We developed an in vitro system to assess the role of the epithelium in regulating airway tone using the intact guinea pig trachea (J. Appl. Physiol. 64: 466-471, 1988). This method allows us to study the response of the airway when its inner epithelial surface or its outer serosal surface is stimulated independently. Using this system we evaluated how the presence of intact epithelium can affect pharmacological responsiveness. We first examined responses of tracheae with intact epithelium to histamine, acetylcholine, and hypertonic KCl when stimulated from the epithelial or serosal side. We then examined the effect of epithelial denudation on the responses to these agonists. With an intact epithelium, stimulation of the inner epithelial side always caused significantly smaller changes in diameter than stimulation of the outer serosal side. After mechanical denudation of the epithelium, these differences were almost completely abolished. In the absence of intact epithelium, the trachea was 35-fold more sensitive to histamine and 115-fold more sensitive to acetylcholine when these agents were applied to the inner epithelial side. In addition, the presence of an intact epithelium almost completely inhibited any response to epithelial side challenge with hypertonic KCl. These results indicate that the airway epithelial layer has a potent protective role in airway responses to luminal side stimuli, leading us to speculate that changes in airway reactivity measured in various conditions including asthma may result in part from changes in epithelial function.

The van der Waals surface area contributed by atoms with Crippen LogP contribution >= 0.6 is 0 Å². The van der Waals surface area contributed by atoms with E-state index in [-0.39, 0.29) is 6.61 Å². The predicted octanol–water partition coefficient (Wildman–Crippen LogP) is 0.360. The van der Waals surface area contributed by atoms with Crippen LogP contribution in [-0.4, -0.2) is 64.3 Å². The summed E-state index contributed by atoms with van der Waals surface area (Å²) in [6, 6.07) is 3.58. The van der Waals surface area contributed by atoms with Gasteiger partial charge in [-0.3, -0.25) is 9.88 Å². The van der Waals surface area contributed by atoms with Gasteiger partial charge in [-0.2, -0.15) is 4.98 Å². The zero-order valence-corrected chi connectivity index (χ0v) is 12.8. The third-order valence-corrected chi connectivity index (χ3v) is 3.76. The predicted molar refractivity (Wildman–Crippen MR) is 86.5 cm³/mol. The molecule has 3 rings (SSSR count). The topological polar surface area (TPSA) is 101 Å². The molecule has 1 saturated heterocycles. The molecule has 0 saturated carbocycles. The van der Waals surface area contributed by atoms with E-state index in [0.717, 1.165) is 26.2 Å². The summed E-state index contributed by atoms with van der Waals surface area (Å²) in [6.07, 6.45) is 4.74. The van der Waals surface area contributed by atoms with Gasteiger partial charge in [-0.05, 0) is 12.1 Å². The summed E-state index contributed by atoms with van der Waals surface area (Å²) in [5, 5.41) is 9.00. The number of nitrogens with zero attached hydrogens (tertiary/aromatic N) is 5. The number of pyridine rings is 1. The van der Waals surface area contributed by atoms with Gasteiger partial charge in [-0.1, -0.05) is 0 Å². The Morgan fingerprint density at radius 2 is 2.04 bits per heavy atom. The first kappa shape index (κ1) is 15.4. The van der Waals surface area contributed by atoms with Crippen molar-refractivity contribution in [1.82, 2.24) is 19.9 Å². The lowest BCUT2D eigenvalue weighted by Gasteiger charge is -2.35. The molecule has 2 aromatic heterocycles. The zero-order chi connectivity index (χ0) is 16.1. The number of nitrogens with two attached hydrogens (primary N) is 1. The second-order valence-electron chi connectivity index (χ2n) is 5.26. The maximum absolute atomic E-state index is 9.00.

ASJC Scopus subject areas
- Physiology (medical)